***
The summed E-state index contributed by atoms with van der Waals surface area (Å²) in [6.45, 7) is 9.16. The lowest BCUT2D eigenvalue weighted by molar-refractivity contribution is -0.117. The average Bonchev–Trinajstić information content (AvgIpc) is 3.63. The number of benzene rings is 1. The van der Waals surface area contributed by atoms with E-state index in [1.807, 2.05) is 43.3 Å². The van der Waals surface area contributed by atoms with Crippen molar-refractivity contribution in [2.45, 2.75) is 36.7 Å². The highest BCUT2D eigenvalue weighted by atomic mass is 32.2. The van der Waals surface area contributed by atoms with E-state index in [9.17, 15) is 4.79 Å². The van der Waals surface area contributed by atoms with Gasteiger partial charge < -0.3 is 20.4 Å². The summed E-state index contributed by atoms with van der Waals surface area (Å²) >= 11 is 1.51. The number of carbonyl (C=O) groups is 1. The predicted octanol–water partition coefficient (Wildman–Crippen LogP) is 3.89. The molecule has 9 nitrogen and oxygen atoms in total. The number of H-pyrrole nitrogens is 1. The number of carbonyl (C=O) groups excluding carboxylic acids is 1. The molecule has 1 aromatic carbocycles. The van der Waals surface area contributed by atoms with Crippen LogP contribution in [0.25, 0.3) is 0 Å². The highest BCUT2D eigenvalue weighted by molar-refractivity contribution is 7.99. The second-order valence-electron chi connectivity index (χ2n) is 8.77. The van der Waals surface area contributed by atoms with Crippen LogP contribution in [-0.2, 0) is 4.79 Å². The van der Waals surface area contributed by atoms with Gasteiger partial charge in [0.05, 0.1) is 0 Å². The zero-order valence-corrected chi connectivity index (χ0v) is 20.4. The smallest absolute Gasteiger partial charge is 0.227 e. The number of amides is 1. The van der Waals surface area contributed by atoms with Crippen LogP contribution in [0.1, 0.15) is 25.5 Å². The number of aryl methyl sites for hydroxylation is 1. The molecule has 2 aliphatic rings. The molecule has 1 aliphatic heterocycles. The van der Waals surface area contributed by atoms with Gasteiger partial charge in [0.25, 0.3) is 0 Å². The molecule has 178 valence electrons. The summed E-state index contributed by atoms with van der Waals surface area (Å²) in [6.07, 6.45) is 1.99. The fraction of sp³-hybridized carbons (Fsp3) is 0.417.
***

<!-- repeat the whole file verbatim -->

The summed E-state index contributed by atoms with van der Waals surface area (Å²) in [6.45, 7) is 9.16. The lowest BCUT2D eigenvalue weighted by molar-refractivity contribution is -0.117. The average Bonchev–Trinajstić information content (AvgIpc) is 3.63. The number of benzene rings is 1. The van der Waals surface area contributed by atoms with E-state index in [1.807, 2.05) is 43.3 Å². The van der Waals surface area contributed by atoms with Crippen molar-refractivity contribution in [2.45, 2.75) is 36.7 Å². The highest BCUT2D eigenvalue weighted by atomic mass is 32.2. The van der Waals surface area contributed by atoms with E-state index in [9.17, 15) is 4.79 Å². The van der Waals surface area contributed by atoms with Gasteiger partial charge < -0.3 is 20.4 Å². The summed E-state index contributed by atoms with van der Waals surface area (Å²) >= 11 is 1.51. The number of carbonyl (C=O) groups is 1. The predicted octanol–water partition coefficient (Wildman–Crippen LogP) is 3.89. The molecule has 9 nitrogen and oxygen atoms in total. The number of H-pyrrole nitrogens is 1. The number of carbonyl (C=O) groups excluding carboxylic acids is 1. The molecule has 1 aromatic carbocycles. The van der Waals surface area contributed by atoms with Crippen LogP contribution in [0.25, 0.3) is 0 Å². The highest BCUT2D eigenvalue weighted by molar-refractivity contribution is 7.99. The second-order valence-electron chi connectivity index (χ2n) is 8.77. The van der Waals surface area contributed by atoms with Crippen LogP contribution in [-0.2, 0) is 4.79 Å². The van der Waals surface area contributed by atoms with Gasteiger partial charge in [0.05, 0.1) is 0 Å². The zero-order valence-corrected chi connectivity index (χ0v) is 20.4. The smallest absolute Gasteiger partial charge is 0.227 e. The number of amides is 1. The van der Waals surface area contributed by atoms with Crippen LogP contribution in [0.1, 0.15) is 25.5 Å². The number of aryl methyl sites for hydroxylation is 1. The molecule has 2 aliphatic rings. The molecule has 1 aliphatic heterocycles. The van der Waals surface area contributed by atoms with Gasteiger partial charge in [0.25, 0.3) is 0 Å². The molecule has 178 valence electrons. The summed E-state index contributed by atoms with van der Waals surface area (Å²) in [6.07, 6.45) is 1.99. The fraction of sp³-hybridized carbons (Fsp3) is 0.417.